For the first time in four years, the credit market sees more risk of a South Korean sovereign default/devaluation than China.
After months of hit money flows in EM stocks sending KOSPI to record highs in the face of rising nuclear tensions with its neighbor, this week saw investors crack as Daiwa analysts warned “Kim looks to have chosen a path of no return.”
As a North Korea war potential approaches, with the regime said to have attack ready nuclear missiles, Daiwa analysts Kevin Lai and Olivia Xai note the awkward position the US military and diplomatic corps finds itself.
“It seems the US has miscalculated the possibility and time needed for North Korea to make a program deliverable,” they wrote, and there is a sense the point of no return is passing.
“The window for the US to ‘denuclearise’ the North has almost shut.”
Escalating tensions over North Korea have also sent the dollar surging against the won to test a critical downtrend line resistance in a triangle formation.
The situation looks tenuous, Daiwa notes:
By making such a promise, Kim looks to have chosen a path of no return. If he delivers the plan, the US will almost certainly respond aggressively with a range of military options — and the situation will escalate to a major military conflict involving several more parties, including South Korea and Japan. There would be little room for either side to step back. If Kim doesn’t deliver, he risks creating a political crisis for himself and permanently weakening his regime. He is now in a position similar to the one Saddam Hussein was in before Desert Storm. His primary goal is regime survival. Giving up nuclear weapons would mean abandoning that goal; bending to US pressure would leave him politically vulnerable at home.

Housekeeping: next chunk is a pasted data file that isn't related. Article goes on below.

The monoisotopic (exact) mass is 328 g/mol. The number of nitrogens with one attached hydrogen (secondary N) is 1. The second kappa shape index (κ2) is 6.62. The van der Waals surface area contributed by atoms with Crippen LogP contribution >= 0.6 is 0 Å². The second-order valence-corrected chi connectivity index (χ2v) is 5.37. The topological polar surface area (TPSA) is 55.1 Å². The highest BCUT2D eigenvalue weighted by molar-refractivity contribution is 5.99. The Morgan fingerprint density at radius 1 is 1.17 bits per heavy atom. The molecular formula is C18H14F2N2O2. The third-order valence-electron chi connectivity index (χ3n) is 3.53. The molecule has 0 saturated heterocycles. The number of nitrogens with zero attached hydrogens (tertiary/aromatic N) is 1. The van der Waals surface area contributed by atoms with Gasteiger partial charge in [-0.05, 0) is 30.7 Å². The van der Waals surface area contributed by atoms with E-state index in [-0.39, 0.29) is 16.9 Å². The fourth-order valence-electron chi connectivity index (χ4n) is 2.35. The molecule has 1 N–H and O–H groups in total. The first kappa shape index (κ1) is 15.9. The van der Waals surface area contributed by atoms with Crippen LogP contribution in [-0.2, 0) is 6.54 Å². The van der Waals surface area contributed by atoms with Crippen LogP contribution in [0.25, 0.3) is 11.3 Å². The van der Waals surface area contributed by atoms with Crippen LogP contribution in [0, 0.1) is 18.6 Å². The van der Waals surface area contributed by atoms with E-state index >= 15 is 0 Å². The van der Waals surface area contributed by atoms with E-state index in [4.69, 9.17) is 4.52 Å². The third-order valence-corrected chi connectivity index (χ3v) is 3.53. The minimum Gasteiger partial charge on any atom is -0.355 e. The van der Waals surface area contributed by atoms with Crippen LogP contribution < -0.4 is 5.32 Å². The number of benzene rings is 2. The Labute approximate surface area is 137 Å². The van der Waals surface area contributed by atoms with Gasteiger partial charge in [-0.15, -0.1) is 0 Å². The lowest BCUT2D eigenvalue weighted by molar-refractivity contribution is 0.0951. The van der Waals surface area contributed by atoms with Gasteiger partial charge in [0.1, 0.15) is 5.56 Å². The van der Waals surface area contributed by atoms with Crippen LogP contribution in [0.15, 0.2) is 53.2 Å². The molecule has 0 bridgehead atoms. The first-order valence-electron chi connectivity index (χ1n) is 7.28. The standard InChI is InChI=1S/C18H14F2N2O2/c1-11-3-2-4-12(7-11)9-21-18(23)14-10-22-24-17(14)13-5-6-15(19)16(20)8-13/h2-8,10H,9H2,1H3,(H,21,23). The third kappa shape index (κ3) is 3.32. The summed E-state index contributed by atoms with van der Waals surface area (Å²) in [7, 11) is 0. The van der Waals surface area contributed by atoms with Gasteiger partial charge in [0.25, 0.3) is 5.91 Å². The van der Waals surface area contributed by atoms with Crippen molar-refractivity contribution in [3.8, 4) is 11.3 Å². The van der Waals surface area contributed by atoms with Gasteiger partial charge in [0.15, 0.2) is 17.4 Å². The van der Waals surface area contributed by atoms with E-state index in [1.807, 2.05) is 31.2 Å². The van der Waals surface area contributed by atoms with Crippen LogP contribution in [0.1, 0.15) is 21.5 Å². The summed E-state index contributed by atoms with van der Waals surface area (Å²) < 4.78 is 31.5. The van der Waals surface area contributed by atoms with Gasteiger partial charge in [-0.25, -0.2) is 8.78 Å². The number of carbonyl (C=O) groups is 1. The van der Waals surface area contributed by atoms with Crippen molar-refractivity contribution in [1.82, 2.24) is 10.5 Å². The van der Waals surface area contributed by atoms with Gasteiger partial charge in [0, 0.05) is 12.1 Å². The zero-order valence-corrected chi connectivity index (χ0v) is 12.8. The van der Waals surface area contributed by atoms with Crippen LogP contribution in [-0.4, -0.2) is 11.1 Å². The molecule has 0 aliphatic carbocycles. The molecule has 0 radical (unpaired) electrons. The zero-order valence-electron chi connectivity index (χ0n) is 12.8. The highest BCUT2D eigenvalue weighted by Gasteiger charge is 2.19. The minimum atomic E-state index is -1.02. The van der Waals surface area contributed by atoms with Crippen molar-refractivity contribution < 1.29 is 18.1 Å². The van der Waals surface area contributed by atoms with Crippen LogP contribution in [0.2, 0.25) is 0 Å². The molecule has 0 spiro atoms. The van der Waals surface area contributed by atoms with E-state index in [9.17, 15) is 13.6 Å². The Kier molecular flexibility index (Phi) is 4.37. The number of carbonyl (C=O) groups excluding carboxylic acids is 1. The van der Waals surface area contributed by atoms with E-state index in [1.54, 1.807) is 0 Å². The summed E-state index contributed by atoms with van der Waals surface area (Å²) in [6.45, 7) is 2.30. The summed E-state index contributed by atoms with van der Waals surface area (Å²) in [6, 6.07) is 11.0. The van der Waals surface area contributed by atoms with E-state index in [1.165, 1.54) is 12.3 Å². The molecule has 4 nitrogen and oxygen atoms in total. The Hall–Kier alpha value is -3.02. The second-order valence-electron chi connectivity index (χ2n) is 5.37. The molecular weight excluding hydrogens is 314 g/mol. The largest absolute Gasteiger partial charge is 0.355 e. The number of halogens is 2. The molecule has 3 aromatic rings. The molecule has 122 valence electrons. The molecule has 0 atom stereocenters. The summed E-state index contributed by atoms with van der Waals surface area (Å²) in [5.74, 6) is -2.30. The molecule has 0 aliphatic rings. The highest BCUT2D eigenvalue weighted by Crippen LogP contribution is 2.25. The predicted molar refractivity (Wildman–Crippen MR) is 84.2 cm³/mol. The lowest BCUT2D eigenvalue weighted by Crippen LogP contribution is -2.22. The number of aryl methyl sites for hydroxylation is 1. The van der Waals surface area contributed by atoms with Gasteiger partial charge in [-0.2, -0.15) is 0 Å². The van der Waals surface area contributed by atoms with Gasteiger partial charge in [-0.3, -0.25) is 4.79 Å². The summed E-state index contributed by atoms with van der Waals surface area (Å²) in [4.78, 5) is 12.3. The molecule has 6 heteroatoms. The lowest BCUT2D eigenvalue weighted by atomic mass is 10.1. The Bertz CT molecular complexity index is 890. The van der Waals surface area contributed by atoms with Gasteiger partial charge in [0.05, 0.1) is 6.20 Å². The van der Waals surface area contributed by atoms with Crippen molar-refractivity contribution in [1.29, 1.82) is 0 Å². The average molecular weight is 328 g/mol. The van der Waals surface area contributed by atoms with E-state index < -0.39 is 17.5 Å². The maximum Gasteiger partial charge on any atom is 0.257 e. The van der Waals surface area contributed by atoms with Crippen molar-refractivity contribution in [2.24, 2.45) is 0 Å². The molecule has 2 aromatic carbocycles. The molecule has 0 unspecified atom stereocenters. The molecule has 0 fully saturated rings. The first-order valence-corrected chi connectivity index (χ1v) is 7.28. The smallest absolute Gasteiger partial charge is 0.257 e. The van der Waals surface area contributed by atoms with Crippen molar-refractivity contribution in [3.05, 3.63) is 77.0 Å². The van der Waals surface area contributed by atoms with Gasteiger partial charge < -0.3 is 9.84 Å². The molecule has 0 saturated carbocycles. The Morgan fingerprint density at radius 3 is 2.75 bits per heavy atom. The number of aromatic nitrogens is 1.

While a nuclear war appears a distinct possibility, stock markets are acting rather benign.
They think too little geopolitical risk has been priced into the market.